I’ve been doing a lot of immersive theatre lately. (Fun, but hard on the limbic system. That is a thought for another post.) What has struck me particularly is the length and detail of emails I receive from the performance company that precede the event.
First, these emails specify where to go – invariably these performances are not held in conventional theatre spaces. I have been told to find a large stone in a park, to go to a dock, to a specific bus stop (TTC bus stop number 13937), to a community hall, to a cemetery, to a church basement, and to a ‘farm’ 30 minutes’ drive outside of Whitehorse (“Head south out of town on the Alaska Hwy.”). Actually, I have also been told to meet in the lobby of a theatre, the show itself unfolded all over theatre. I think I was everywhere in that building except sitting in the stalls. You also don’t always end up where you started. One time I was warned that it would be a 20 min walk to return to the start (If indeed you want to return. I didn’t.) Saying that the play is happening at X Theatre is not enough.
Then, these emails tell me what to bring or not bring. Sometimes you need to bring your own chair. I have been asked to bring something to leave behind or exchange. I have also been asked to bring nothing — really nothing. As in “Don’t.” No jacket, no bag, nothing. I have also on two occasions had my all stuff taken away including my shoes. (And later returned. This takes coat check to a new level). Also often audience members need to bring things for comfort and security. Please bring water. Please wear bug spray. (Those mosquitos on Toronto Island in July were fierce!) Please wear sunscreen and a hat. Wear long pants to protect you from the elements. Please dress warmly and wear sensible shoes. Bring a fully charged cell phone. Again conventional theatre makes no such demands or imposes such restrictions. Our comfort is provided for. It is an all-inclusive experience.
For Cellar Door Project’s recent play New & Used set in Brian’s Record Option, a local Kingston record store, tickets were sold in advance at Brian’s Record Option. This choice allowed audiences to find the location ahead of time. (I had never been to the store). And also to get a sense of its unique ambience. To say that Brian’s is overflowing does not do it justice. The narrow storefront is absolutely packed floor to ceiling with records, tapes, CDs and books. There is barely enough room to pick your way through the aisles. Even the word ‘aisle’ seems too generous. When I arrived to buy my ticket, I couldn’t quite open the front door because a new shipment of posters had arrived and were blocking the doorway. This encounter serves the same purpose as the pre-show email to set the audience’s horizon of expectations. And in this particular case reminds one to take an antihistamine because of the dust.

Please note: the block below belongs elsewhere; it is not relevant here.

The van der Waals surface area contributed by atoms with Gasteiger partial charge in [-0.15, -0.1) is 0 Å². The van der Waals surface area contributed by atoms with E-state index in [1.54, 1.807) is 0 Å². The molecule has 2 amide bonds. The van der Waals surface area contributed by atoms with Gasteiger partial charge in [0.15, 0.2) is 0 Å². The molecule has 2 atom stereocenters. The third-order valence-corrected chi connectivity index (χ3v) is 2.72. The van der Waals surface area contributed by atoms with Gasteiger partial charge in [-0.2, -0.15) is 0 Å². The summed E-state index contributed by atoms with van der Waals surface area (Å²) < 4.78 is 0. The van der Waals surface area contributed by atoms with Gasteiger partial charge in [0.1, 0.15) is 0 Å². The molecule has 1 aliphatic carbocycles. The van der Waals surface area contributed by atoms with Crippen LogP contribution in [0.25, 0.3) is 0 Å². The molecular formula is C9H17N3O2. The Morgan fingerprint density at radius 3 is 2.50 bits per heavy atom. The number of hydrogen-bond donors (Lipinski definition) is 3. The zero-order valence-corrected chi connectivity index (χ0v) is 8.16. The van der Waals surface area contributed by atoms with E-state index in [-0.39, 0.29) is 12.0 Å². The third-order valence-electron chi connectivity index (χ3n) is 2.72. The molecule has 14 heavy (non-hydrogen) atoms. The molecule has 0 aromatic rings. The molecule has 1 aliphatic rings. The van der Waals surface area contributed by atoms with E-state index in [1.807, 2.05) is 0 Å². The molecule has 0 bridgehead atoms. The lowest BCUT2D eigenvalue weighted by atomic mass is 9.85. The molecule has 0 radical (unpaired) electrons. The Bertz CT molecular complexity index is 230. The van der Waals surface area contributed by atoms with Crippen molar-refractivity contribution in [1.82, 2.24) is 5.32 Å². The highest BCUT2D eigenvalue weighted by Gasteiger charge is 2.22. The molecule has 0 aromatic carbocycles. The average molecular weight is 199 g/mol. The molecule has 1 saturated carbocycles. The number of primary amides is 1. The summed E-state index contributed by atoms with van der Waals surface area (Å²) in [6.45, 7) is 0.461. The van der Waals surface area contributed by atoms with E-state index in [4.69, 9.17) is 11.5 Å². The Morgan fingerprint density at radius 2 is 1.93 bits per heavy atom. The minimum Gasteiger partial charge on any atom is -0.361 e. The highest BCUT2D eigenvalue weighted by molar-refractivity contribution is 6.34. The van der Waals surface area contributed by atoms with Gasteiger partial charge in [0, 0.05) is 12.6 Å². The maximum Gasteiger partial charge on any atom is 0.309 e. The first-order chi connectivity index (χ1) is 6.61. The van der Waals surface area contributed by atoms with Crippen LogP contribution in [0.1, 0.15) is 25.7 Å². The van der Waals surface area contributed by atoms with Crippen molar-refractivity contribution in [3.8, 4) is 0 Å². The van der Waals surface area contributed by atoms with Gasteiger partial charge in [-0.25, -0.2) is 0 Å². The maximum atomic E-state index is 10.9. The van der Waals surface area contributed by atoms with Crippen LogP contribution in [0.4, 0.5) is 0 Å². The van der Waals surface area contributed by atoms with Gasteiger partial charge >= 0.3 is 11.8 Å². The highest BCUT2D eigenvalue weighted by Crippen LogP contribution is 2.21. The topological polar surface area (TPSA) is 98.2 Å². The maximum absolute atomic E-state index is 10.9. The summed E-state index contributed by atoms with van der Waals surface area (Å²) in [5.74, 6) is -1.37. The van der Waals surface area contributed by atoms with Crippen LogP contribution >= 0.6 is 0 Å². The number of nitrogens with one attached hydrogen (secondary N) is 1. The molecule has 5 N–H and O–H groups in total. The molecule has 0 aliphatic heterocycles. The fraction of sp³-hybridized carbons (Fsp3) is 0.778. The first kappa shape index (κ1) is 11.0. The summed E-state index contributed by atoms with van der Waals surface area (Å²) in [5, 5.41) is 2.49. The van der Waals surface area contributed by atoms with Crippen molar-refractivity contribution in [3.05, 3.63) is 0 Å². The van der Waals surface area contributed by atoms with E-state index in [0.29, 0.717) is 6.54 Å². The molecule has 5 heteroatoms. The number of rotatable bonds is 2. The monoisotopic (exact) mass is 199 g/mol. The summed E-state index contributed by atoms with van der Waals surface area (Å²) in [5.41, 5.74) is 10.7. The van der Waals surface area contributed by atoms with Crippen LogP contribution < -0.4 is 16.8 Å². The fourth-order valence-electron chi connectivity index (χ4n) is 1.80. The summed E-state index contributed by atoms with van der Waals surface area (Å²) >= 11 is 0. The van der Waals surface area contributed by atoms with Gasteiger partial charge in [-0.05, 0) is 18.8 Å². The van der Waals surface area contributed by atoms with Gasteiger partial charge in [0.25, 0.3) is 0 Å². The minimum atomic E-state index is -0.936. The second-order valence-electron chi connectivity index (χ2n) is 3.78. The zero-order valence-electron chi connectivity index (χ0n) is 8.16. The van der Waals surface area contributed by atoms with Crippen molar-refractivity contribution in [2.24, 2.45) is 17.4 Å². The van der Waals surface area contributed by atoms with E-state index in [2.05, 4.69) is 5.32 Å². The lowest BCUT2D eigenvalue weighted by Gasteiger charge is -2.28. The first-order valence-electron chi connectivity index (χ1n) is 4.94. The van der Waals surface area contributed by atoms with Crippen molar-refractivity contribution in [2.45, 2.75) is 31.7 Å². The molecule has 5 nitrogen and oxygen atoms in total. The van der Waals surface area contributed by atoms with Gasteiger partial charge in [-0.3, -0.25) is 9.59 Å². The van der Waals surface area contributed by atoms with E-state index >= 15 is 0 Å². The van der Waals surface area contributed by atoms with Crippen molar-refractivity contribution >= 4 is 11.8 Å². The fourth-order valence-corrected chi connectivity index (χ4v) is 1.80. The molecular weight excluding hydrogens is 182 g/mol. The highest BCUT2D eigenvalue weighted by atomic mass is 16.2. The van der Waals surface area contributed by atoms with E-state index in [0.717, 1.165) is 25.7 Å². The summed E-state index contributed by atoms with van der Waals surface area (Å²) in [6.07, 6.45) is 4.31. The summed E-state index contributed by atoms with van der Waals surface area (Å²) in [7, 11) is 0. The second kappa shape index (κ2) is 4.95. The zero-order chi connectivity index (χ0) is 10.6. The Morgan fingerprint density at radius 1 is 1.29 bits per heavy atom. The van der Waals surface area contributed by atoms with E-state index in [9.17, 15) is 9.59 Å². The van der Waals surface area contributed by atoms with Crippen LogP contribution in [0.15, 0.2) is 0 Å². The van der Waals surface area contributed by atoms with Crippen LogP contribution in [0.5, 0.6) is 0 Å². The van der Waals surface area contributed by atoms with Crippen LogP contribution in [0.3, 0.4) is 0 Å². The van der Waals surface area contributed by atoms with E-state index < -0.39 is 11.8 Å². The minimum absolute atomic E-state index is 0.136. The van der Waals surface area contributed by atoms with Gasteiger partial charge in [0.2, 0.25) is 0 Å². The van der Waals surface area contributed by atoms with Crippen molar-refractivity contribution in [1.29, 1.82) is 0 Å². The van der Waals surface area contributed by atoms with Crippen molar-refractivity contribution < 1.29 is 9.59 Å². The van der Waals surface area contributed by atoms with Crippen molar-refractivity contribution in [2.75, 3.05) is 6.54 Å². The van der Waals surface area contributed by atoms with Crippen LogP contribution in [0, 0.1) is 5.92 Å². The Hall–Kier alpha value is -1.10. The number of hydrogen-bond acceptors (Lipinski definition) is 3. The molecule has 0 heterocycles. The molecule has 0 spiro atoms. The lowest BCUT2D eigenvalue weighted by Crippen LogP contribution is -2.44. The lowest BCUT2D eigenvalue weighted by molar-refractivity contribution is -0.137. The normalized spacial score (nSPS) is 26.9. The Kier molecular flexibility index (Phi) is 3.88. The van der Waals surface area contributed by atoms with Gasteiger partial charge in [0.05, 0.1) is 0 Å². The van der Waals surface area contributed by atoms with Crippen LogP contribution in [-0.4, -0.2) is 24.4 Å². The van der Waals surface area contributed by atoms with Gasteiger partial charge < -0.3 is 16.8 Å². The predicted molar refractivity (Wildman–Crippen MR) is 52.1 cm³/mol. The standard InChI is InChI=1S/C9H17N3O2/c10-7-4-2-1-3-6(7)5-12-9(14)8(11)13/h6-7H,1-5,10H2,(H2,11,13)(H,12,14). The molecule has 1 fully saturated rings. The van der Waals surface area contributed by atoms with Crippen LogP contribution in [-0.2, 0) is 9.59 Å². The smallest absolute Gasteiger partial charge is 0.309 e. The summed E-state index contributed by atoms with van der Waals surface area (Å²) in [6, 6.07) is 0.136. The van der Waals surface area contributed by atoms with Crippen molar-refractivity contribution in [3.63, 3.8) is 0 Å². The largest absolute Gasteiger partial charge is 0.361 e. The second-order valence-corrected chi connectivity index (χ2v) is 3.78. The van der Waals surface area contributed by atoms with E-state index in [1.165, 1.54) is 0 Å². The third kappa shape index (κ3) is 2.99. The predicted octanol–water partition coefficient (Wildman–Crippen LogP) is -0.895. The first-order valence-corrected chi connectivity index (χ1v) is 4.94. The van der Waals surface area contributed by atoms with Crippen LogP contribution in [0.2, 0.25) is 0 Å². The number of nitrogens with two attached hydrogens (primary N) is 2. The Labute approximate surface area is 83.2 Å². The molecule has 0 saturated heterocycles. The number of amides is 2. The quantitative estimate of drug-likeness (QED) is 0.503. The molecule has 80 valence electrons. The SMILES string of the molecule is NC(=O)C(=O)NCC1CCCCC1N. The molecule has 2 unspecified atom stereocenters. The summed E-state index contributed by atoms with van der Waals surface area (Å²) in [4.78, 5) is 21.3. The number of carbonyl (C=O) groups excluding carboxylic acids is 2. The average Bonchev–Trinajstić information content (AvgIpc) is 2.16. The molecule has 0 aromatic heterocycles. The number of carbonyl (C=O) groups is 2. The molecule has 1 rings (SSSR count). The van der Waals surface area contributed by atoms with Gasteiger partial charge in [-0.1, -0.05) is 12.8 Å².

Finally, I am told/warned about what I need to do or what I might expect. These range from the practical to the existential: “Here are a few tips that will help you experience the revolution fully.”1 “Be prepared. The rules of reality may not always apply.”2 “Bring yourself. Remember that impulse that led you to purchase your tickets. Be open for anything. Be ready for adventure.”3 Immersive theatre experiences pose challenges for those with allergies (You will be given things to eat.), those with mobility issues (You will need to walk a lot, run, climb stairs, navigate uneven ground, sometimes blindfolded or in the dark.), those with phobias (There will be loud noises. You will be in confined spaces.) On several occasions I have been asked to sign liability waivers. (And once to wear a life jacket.) This is not theatre for the faint of heart. But this is also theatre that is not what we might generally term accessible. (What about that?)
All this to say that I am wondering a bunch of things:
- How does the pre-show email contribute to the shaping of my theatrical experience? Do I confront the experience differently when I am actively engaged in preparations? The pre-show email is a new addition to the range of elements encompassing performance (marketing, geography, architecture, programmes, etc.) and is open to materialist analysis.
- How can immersive theatre address potential concerns about accessibility? Or are these performances simply not FOR certain groups of people? (These inherent limitations potentially replicate an elitist philosophy that environmental theatre sought to avoid when it left the theatre institution in the first place.)
- To what extent are these emails simply part of the shaping of emerging conventions. Much is implicitly assumed as common knowledge about how to go to a traditional theatre. For example, I don’t need to be told when I go to the Shaw Festival that I will be sitting in the dark for 3 hours with limited mobility or that I must not speak during the performance. By contrast the conventions for attending immersive theatre are still new and need to be explicitly articulated. (Cf. pre-show announcements about cell phones. Unheard of 20 years ago. And potentially unnecessary 20 years hence).
1Counting Sheep, Lemon Bucket Orkestra
2Off Limit Zone, Dopo Lavoro Theatrale
3It Comes in Waves, Bluemouth Inc. & Necessary Angel